Despite the disappointing third-quarter growth, analysts say Oracle is still well positioned for the future. "Given the environment we're in, it was a decent quarter," says Andy Miedler, a senior technology analyst at Edward Jones. "Make no mistake about it—Oracle, and technology in general, is an economically sensitive area," he adds. "Customers are prudently being more cautious. You'd expect deals will take a little longer to close than they would just a few months ago."
Total revenue rose 21%, to $5.35 billion, in the third quarter, compared with $4.41 billion a year ago. Net income rose nearly 30%, to $1.34 billion, compared with $1.03 billion. On a per-share basis, Oracle earned 26¢, or 30¢ excluding special items, in line with analysts' estimates. But Oracle's revenues fell short of the $5.42 billion expected by analysts surveyed by Thomson Financial (TOC). Operating margins increased to 41%, vs. 39% a year ago.
For most of March, Oracle shares have been on an upward ride. During the three-week period between Mar. 5 and Mar. 26, the shares rose 13.56%, handily outperforming the Nasdaq Composite Index as well as large-cap tech stocks such as Microsoft (MSFT), IBM (IBM), Cisco, and SAP. Oracle shares closed Mar. 26 down 14¢, or 0.7%, at $20.94, and had fallen by more than 8% in after-hours trading.
Oracle forecast results for the quarter ending May 31 that were in line with analysts' estimates. The company said it expects new software license revenues to increase by 10% to 20%, including applications, databases, and middleware. It expects to earn 37¢ or 38¢ per share, compared with 31¢ a year earlier.
Moreover, Oracle's flagship database business continues to steam ahead. New license sales for database and middleware software grew 20% in the third quarter, to $1.17 billion, and the company signed database contracts with customers including RealNetworks (RNWK), Salesforce.com (CRM), and Omni Hotels. As Oracle continues to acquire companies, it's positioned itself as a supplier of more of the software its customers use to run their operations.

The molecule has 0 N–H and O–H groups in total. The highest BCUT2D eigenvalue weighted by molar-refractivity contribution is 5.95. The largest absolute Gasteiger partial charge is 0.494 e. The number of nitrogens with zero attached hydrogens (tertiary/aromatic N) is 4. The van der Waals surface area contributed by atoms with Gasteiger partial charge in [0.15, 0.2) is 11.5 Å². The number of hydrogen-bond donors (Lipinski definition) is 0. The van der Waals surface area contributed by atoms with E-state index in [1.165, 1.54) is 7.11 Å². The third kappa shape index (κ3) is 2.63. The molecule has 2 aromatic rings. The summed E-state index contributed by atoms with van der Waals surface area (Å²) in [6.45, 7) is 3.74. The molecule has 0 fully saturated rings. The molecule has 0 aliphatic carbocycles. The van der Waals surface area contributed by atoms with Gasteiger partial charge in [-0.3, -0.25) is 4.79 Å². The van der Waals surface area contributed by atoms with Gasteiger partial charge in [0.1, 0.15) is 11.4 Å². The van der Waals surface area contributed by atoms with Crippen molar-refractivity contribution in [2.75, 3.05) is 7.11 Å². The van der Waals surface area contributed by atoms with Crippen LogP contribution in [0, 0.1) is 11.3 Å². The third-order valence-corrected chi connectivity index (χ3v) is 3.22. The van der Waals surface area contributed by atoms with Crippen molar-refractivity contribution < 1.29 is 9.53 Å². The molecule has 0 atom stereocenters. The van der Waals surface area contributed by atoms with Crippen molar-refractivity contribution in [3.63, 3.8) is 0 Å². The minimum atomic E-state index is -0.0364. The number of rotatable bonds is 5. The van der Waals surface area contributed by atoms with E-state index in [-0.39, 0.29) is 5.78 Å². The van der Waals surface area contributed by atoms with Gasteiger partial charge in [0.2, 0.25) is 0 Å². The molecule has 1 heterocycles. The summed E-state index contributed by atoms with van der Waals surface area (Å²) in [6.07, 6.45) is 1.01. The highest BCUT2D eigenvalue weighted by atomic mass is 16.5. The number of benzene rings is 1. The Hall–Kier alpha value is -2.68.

Oracle added to its middleware portfolio when it bought BEA Systems (BusinessWeek.com, 1/17/08) on Jan. 16 for $8.5 billion after a protracted takeover negotiation. The deal is expected to close during the current quarter. The same day, Oracle acquired document management software maker Captovation for an undisclosed amount.
The net result is that Oracle has a broader palette of products to sell to its customers, which results in sales reps being able to close deals for more products with each customer, UBS (UBS) software analyst Heather Bellini said in a Mar. 6 research report. In a Mar. 26 note she called Oracle's third-quarter application license sales "clearly disappointing," however.
During the company's conference call, Oracle's executives sought to reassure investors that the scope of its third-quarter troubles were limited. "We've been through this before, and we know how to adjust to it," said Oracle Co-President Charles Phillips. The argument is finding some takers. "In a big global economic downturn, should that occur, these guys are well positioned to weather that storm," says Avian Securities' Gaggin.
In the short term, though, investors who have turned to Oracle as a harbor could find the waves a bit rough.